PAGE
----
Archaeologists have unearthed the remains of a man buried with dozens of bird beaks at the Ust-Tartas archaeological site in Novosibirsk, Siberia. Between 30 and 50 beaks were found assembled together at the back of the individual’s skull. Because of this placement and how the beaks appear to be massed together to form a single object, researchers believe it was a garment — a collar, a headdress, a robe, perhaps a form of protective armature (for ritual purposes, not combat).
The beaks were removed en bloc for laboratory excavation at the Novosibirsk Institute of Archeology and Ethnography. They will have to be examined by ornithologists to determine which birds they came from, but their long, thin dimensions suggest they’re heron or crane beaks. So far only one skull as been found connected to its beak. The rest visible on the top layer are beaks alone lined up closely side-by-side. It’s not clear how the beaks were put together. No mounting holes have been found so far that would have made it possible to attach them to each other or to a fabric backing. Fully excavating the block, separating out the individual beaks to count, document and study them will take months of painstaking work.
In another burial found next to the Birdman, archaeologists discovered a two-layered grave. The top layer held the remains of two children around five and 10 years old at the time of death. A wooden overlay covered the bottom layer, separating the children’s grave from the one beneath them. In the bottom were the remains of an adult male buried with numerous artifacts.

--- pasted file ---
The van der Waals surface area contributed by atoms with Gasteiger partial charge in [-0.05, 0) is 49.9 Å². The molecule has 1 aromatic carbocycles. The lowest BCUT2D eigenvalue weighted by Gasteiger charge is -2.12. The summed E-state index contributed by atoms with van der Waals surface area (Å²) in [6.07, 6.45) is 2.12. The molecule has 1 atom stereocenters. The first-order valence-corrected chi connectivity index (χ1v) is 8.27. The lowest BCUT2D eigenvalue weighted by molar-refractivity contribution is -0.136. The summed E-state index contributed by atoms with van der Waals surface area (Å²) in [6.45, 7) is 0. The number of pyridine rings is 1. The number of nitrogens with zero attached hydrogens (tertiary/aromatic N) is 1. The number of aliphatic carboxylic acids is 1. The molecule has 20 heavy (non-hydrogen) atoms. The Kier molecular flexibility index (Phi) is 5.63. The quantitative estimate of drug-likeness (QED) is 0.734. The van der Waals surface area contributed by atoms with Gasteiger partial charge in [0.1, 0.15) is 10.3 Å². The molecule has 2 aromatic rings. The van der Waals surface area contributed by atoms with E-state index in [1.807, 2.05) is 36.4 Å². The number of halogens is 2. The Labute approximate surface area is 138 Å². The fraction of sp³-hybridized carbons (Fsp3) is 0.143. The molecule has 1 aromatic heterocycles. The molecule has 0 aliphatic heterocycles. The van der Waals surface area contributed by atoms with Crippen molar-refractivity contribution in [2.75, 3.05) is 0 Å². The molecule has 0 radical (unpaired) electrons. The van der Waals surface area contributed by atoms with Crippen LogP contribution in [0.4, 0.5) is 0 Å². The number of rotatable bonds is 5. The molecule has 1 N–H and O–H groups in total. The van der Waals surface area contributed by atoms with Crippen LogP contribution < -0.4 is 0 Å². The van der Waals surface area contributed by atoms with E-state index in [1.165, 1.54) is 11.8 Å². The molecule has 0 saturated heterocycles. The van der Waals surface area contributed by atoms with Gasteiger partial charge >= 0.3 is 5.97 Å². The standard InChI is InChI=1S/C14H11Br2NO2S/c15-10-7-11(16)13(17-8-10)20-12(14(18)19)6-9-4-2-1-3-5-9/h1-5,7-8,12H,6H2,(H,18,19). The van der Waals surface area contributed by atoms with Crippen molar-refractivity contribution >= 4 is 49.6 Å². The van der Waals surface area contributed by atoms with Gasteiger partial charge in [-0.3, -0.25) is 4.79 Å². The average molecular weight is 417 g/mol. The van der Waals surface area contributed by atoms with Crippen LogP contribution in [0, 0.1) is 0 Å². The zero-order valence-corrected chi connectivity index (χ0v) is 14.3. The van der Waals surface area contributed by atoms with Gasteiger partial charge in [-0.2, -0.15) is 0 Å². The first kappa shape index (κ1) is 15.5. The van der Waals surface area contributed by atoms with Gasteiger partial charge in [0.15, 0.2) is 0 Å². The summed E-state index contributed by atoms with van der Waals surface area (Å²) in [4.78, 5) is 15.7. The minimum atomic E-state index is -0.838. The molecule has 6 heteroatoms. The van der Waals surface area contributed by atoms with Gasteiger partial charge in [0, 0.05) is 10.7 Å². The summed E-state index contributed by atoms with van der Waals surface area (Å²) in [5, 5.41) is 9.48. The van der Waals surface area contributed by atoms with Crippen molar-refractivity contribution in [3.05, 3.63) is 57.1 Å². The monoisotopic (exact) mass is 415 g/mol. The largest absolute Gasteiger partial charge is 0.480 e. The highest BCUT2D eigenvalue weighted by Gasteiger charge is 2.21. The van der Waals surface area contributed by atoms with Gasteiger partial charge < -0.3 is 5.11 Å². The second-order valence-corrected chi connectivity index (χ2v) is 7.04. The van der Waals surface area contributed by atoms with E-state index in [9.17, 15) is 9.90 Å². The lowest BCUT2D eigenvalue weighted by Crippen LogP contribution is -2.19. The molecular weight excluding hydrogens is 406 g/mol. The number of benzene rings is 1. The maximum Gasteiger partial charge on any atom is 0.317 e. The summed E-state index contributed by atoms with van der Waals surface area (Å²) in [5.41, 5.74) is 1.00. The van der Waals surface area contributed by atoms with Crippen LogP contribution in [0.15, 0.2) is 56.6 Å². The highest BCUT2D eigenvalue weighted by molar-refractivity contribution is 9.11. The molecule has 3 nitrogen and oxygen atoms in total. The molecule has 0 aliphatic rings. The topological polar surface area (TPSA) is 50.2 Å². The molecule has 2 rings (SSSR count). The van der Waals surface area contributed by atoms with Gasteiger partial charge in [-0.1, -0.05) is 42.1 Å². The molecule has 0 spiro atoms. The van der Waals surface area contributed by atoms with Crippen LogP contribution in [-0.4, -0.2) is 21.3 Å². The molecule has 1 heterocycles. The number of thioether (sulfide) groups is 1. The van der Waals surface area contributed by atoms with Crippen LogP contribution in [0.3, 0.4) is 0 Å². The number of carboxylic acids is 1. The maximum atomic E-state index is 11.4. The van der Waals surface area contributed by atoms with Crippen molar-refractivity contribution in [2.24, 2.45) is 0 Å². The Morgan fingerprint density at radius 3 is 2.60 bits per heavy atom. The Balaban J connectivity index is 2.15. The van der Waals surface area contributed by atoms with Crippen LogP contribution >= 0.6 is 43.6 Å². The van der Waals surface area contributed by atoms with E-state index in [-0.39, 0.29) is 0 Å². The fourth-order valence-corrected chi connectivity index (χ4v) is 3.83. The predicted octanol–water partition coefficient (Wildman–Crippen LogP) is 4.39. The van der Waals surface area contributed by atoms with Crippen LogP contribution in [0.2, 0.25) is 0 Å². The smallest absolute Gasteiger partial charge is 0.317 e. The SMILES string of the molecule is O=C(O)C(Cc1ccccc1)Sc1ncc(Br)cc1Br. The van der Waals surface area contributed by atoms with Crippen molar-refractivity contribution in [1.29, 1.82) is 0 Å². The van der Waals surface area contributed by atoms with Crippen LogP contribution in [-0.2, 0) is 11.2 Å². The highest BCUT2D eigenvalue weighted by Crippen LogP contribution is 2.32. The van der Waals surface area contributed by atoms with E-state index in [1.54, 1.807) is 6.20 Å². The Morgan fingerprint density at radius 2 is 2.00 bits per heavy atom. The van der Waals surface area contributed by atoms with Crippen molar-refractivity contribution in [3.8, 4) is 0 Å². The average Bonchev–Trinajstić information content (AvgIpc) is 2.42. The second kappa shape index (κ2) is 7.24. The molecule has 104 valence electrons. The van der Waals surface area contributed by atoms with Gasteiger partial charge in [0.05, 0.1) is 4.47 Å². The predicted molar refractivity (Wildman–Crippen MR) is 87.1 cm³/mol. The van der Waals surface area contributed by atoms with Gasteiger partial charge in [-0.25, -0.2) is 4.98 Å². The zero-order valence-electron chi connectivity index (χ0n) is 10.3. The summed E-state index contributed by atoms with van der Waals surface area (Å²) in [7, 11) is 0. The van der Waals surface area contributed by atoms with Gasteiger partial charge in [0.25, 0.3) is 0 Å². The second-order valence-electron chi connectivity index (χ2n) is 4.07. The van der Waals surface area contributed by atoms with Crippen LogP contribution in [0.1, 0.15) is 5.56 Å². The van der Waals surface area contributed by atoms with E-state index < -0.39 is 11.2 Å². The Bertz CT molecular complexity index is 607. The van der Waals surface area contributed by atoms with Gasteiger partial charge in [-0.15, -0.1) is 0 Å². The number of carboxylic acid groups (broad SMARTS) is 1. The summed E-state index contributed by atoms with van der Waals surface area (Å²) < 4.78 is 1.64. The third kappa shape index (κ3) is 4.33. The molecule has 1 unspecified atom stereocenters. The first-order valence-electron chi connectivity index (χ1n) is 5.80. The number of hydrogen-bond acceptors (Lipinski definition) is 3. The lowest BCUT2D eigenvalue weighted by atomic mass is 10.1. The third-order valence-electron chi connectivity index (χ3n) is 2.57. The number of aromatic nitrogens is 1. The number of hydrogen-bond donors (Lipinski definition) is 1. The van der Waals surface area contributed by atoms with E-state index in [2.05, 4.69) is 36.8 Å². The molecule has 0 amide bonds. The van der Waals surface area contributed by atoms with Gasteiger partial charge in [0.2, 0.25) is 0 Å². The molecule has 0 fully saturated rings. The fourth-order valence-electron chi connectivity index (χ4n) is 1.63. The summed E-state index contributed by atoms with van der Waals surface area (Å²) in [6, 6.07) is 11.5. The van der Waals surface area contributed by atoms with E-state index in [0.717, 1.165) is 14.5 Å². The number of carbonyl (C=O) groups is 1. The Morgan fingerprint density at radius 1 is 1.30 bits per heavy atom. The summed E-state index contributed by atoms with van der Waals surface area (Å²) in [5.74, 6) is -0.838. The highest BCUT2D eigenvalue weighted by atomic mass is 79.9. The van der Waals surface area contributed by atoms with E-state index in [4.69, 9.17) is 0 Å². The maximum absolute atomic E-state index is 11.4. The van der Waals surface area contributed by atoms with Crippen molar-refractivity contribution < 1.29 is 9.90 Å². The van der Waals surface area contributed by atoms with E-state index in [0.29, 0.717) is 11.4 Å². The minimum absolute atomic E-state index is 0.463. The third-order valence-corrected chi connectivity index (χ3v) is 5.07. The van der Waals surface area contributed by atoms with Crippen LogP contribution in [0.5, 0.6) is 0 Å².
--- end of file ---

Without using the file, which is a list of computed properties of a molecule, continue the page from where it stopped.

The most unusual of the grave goods was a set of two bronze circles and a bronze rectangle. They were placed near his skull with the two circles underneath the rectangle almost like a pair of eyeglasses. The circles are slightly mounded and have small circular apertures at the peak. Fragments of organic material were found inside the hemispheres, indicating they may have been part of a funerary mask or headdress. If that’s the case, the holes in the bronze circles could have been cut to allow vision. Across his waist and on his left arm were five polished crescent-shaped stones thought to have had ritual uses.
“These are unique items, we are very excited indeed to have found them,” said Lidia Kobeleva.
“Both men must have carried special roles in the society. I say so because we have been working on this site for a while and unearthed more than 30 burials. They all had interesting finds, but nothing we found earlier was as impressive as discoveries in these two graves.
We suppose both men were some kind of priests.”
The burials in this area are from the Bronze Age Odinov culture which inhabited the Ishim river basin of Western Siberia around 4,800 years ago.